Welcome to European Tribune. It's gone a bit quiet around here these days, but it's still going.
It is starting to look like the choice is between the EU and the Euro on the one hand or the banks and their un-payable debts on the other.

Looks to me like we are eleven years late on a millennial Jubilee.  

there has to be a solid reason for the darn thing to have been invented, evolved as necessary...

the forces that conspired to make jubilees emerge as vital for continuance of the then present financial systems are probably the same as dictate its usefulness today.

one wonders what level of social turmoil was need back then, of course the numbers ~and populations~ are hugely augmented, but it appears to be a principle that no financial system has been able to eschew for too long.

anyone know any history around this stuff? were there riots or somesuch before the old cabals realised they had to let go of some idea of  (casino) profits if no-one but they held all the chips!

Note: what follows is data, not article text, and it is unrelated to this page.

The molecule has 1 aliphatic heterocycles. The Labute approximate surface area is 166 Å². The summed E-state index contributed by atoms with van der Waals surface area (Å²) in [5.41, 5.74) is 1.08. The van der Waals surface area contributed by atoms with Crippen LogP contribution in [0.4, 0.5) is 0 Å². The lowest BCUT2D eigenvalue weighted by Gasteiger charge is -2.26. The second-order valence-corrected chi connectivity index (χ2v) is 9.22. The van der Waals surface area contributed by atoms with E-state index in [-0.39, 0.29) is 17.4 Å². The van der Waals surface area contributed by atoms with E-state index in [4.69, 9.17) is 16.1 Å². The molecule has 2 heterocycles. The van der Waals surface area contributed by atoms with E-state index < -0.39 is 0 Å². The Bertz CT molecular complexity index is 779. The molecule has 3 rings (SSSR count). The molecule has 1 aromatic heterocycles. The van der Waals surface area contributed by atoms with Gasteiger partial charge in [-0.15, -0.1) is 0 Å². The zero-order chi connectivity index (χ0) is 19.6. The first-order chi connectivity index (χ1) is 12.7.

i'll bet they didn't get there without some intense struggle, same as we see today from the banksters trying to make us believe that stacking bets 600 trillion high ain't good for the bottom line...

down with fractional reserves! maybe compound interest too, and maybe that would obviate the need for jubilees.

they must have been great celebrations, when they happened, great scenes of.... jubilation

...which we could all use a dose of too :)

'The history of public debt is full of irony. It rarely follows our ideas of order and justice.' Thomas Piketty

by melo (melometa4(at)gmail.com) on Mon May 9th, 2011 at 07:46:04 AM EST
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